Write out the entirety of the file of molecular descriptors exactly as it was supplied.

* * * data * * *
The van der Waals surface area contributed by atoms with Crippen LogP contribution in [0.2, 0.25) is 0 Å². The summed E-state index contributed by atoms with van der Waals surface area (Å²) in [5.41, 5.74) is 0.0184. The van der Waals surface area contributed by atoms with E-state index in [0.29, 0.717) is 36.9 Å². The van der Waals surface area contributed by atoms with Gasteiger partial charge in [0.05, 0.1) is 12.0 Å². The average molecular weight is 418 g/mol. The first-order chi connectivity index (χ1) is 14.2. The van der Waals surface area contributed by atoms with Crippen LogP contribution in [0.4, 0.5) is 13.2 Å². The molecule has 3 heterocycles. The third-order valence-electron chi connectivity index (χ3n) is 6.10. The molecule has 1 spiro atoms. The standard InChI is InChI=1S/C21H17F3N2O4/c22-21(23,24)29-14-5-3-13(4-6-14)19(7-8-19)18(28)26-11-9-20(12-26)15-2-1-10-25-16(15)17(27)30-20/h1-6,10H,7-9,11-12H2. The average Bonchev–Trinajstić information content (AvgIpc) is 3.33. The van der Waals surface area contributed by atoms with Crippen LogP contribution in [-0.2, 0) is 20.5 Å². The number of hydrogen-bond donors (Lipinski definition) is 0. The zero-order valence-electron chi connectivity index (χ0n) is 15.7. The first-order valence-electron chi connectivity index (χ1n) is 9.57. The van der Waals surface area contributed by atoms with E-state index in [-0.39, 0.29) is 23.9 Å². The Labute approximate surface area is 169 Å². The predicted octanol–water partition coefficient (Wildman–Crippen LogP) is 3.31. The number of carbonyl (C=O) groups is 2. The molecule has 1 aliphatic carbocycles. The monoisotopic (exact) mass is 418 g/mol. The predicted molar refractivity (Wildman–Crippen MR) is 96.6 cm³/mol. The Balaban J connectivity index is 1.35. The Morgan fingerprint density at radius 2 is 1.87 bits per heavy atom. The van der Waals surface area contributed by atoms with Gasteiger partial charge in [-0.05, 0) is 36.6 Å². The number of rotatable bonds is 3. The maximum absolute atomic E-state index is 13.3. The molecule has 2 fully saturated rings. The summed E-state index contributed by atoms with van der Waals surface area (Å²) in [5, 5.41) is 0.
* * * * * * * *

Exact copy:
The van der Waals surface area contributed by atoms with Crippen LogP contribution in [0.2, 0.25) is 0 Å². The summed E-state index contributed by atoms with van der Waals surface area (Å²) in [5.41, 5.74) is 0.0184. The van der Waals surface area contributed by atoms with E-state index in [0.29, 0.717) is 36.9 Å². The van der Waals surface area contributed by atoms with Gasteiger partial charge in [0.05, 0.1) is 12.0 Å². The average molecular weight is 418 g/mol. The first-order chi connectivity index (χ1) is 14.2. The van der Waals surface area contributed by atoms with Crippen LogP contribution in [0.4, 0.5) is 13.2 Å². The molecule has 3 heterocycles. The third-order valence-electron chi connectivity index (χ3n) is 6.10. The molecule has 1 spiro atoms. The standard InChI is InChI=1S/C21H17F3N2O4/c22-21(23,24)29-14-5-3-13(4-6-14)19(7-8-19)18(28)26-11-9-20(12-26)15-2-1-10-25-16(15)17(27)30-20/h1-6,10H,7-9,11-12H2. The average Bonchev–Trinajstić information content (AvgIpc) is 3.33. The van der Waals surface area contributed by atoms with Crippen LogP contribution in [-0.2, 0) is 20.5 Å². The number of hydrogen-bond donors (Lipinski definition) is 0. The zero-order valence-electron chi connectivity index (χ0n) is 15.7. The first-order valence-electron chi connectivity index (χ1n) is 9.57. The van der Waals surface area contributed by atoms with E-state index in [-0.39, 0.29) is 23.9 Å². The Labute approximate surface area is 169 Å². The predicted octanol–water partition coefficient (Wildman–Crippen LogP) is 3.31. The number of carbonyl (C=O) groups is 2. The molecule has 1 aliphatic carbocycles. The monoisotopic (exact) mass is 418 g/mol. The predicted molar refractivity (Wildman–Crippen MR) is 96.6 cm³/mol. The Balaban J connectivity index is 1.35. The Morgan fingerprint density at radius 2 is 1.87 bits per heavy atom. The van der Waals surface area contributed by atoms with Gasteiger partial charge in [-0.05, 0) is 36.6 Å². The number of rotatable bonds is 3. The maximum absolute atomic E-state index is 13.3. The molecule has 2 fully saturated rings. The summed E-state index contributed by atoms with van der Waals surface area (Å²) in [5, 5.41) is 0.